Again thanks so much for your help!
    Last edited by Byron Lu; 07-20-2019 at 5:50 PM.

  10. #10
    Sorry for some reason I am never able to open the image attachment in this forum. Is that a jig photo? can you post somewhere or give a link so I can see how to make the jig? THANKS.

    Quote Originally Posted by Malcolm Schweizer View Post
    If you go to my post I now get paid to play with tools... Im building 56 arched doors. I cut the arch on the bandsaw with a simple jig- plywood with a screw at the pivot point. It helps to have a massive 3-phase bandsaw with insane inertia that plows through anything. It takes literally less than a minute per arch. If it were me, I would stack them up 3 or 4 high and make multiple circles at one time.

    0A286241-435F-4628-9131-A12A0C69F8CF.jpg

  11. #11
    Isn't it true that a CNC router will be slower and have to go multiple passes in order to cut a 1/2" thick plywood? In addition, you can only cut one piece (no stacking) each time and you have to setup a jig to hold the piece too. I guess it would be slower than my current laser cutter.

  12. #12
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    A reasonably rugged cnc router with a vacuum table will give excellent results far faster than your laser. Cabinet manufacturers commonly cut 3/4" material in one pass- even my unit with a PC 7518 router will do 1/2" material in two passes with a 1/4" compression bit with clean surfaces both sides. Load the sheet, cut eight circles, repeat. Look for a cnc equipped shop in your area to sub the task, it will be far more profitable than cutting blanks and spinning them on a bandsaw you don't have.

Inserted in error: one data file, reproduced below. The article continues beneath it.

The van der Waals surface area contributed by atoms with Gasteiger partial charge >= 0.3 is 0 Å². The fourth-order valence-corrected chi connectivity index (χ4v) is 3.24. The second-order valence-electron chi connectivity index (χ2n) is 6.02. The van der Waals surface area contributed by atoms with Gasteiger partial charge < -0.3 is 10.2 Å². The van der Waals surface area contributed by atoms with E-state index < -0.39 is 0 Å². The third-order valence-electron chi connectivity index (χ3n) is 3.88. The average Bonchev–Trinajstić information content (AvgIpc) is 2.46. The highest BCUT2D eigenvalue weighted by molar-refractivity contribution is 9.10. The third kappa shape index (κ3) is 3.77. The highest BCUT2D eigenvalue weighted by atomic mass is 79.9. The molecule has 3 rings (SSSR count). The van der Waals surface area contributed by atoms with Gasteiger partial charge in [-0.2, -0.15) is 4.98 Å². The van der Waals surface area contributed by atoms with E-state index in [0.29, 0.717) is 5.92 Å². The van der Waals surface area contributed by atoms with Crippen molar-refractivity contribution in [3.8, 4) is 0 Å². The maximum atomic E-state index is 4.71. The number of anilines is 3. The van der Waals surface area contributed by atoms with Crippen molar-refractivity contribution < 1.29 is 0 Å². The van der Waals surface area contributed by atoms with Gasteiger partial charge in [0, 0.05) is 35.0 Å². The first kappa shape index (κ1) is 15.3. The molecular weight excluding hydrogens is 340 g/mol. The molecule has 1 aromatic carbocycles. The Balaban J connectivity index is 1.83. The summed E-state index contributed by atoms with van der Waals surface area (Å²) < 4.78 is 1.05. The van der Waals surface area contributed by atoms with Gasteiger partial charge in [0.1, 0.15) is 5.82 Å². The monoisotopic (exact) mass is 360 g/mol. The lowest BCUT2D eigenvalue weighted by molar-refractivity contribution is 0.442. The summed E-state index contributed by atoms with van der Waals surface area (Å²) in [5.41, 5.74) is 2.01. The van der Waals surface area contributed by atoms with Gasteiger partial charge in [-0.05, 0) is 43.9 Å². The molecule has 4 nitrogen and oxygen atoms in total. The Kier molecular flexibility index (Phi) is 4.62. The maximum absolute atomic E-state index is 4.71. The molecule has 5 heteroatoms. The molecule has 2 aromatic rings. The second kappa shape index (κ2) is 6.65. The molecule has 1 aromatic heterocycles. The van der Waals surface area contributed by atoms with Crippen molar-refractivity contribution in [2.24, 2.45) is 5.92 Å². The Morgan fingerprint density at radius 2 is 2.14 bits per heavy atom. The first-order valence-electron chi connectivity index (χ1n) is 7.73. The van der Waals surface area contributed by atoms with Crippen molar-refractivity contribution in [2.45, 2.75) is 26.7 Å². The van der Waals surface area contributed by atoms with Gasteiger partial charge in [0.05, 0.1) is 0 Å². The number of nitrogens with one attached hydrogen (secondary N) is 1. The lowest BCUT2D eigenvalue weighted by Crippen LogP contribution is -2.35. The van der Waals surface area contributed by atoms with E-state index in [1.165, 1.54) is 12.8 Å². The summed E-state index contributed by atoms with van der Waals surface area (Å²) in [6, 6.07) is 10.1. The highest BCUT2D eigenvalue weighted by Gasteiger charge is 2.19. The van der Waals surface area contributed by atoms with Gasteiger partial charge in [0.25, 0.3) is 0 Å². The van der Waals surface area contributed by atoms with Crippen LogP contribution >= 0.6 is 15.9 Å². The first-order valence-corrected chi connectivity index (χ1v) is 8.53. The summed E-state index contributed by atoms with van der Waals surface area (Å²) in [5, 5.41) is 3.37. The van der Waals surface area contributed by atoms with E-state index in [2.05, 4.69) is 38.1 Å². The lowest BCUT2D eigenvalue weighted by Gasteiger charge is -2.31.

13. #13
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    the cnc would be the best way if you need no holes in the center or prefect circles every one would be the same. and If no it would be just as fast if not faster throw a 4x58 sheet on hit go 5 minutes later you have 6 perfect circles with a slower cnc. I could cut that down with a bigger bit but I was using a 1/4 inch cutter

  14. #14
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    Quote Originally Posted by Byron Lu View Post
    WOW thanks so much for the replies. It seems the consensus is to use a bandsaw to cut 3-4 pieces each time. Sounds like the most efficient way. CNC routers will be quite bit slower as I understand.

    Other parameters: I need the edge to be clean and smooth. A tiny hole on the back of the circle will be okay but not on the face side. Would be nice if no hole at all.

    I can usually cut a 4x8 into 8 pieces of 24" rounds (well 23.5" each instead). The laser edges are very smooth but with the brown burning edges. Can a band saw cut it with a smooth edge?

    I can only use a single phase bandsaw if this is the direction to go as it will stay in my garage. Any recommendations on what type/brand/config of the bandsaw suitable for my purpose?

    Again thanks so much for your help!
    Byron,
    Could you cut them slightly larger in diameter, then sand off the burned edge. Perhaps you could post a photo of one of your finished parts so we can see the actual extend of the "burned edge".
    David

  15. #15
    A router with a SINGLE FLUTE bit would cut fast and real accurate. Band saw is good too ,but a little less accurate.